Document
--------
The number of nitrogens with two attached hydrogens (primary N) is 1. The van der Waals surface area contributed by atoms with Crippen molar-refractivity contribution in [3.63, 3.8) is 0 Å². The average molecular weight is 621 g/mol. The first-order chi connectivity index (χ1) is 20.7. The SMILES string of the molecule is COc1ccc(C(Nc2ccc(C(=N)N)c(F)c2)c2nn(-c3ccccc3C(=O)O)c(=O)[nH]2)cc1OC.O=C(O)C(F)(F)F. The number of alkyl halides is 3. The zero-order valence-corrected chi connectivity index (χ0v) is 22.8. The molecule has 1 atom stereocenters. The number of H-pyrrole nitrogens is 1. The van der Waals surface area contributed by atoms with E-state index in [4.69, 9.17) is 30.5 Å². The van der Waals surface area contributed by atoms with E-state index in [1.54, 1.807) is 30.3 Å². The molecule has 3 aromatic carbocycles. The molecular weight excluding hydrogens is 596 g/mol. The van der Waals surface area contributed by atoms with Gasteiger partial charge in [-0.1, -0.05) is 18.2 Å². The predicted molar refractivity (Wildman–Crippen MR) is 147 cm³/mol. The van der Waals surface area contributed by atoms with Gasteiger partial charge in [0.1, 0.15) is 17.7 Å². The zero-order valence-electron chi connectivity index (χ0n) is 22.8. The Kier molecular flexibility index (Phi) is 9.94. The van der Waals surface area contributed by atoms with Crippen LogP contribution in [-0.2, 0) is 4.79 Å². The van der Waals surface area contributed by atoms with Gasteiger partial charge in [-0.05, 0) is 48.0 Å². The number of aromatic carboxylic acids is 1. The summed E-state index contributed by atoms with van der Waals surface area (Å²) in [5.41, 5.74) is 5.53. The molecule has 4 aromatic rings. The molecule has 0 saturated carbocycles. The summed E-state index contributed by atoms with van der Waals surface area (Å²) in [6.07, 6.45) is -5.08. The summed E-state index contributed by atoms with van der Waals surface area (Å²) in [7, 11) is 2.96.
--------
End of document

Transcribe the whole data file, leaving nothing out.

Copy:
The number of nitrogens with two attached hydrogens (primary N) is 1. The van der Waals surface area contributed by atoms with Crippen molar-refractivity contribution in [3.63, 3.8) is 0 Å². The average molecular weight is 621 g/mol. The first-order chi connectivity index (χ1) is 20.7. The SMILES string of the molecule is COc1ccc(C(Nc2ccc(C(=N)N)c(F)c2)c2nn(-c3ccccc3C(=O)O)c(=O)[nH]2)cc1OC.O=C(O)C(F)(F)F. The number of alkyl halides is 3. The zero-order valence-corrected chi connectivity index (χ0v) is 22.8. The molecule has 1 atom stereocenters. The number of H-pyrrole nitrogens is 1. The van der Waals surface area contributed by atoms with E-state index in [4.69, 9.17) is 30.5 Å². The van der Waals surface area contributed by atoms with E-state index in [1.54, 1.807) is 30.3 Å². The molecule has 3 aromatic carbocycles. The molecular weight excluding hydrogens is 596 g/mol. The van der Waals surface area contributed by atoms with Gasteiger partial charge in [-0.1, -0.05) is 18.2 Å². The predicted molar refractivity (Wildman–Crippen MR) is 147 cm³/mol. The van der Waals surface area contributed by atoms with Gasteiger partial charge in [0.1, 0.15) is 17.7 Å². The zero-order valence-electron chi connectivity index (χ0n) is 22.8. The Kier molecular flexibility index (Phi) is 9.94. The van der Waals surface area contributed by atoms with Crippen LogP contribution in [-0.2, 0) is 4.79 Å². The van der Waals surface area contributed by atoms with Gasteiger partial charge in [-0.05, 0) is 48.0 Å². The number of aromatic carboxylic acids is 1. The summed E-state index contributed by atoms with van der Waals surface area (Å²) in [5.41, 5.74) is 5.53. The molecule has 4 aromatic rings. The molecule has 0 saturated carbocycles. The summed E-state index contributed by atoms with van der Waals surface area (Å²) in [6.07, 6.45) is -5.08. The summed E-state index contributed by atoms with van der Waals surface area (Å²) in [7, 11) is 2.96.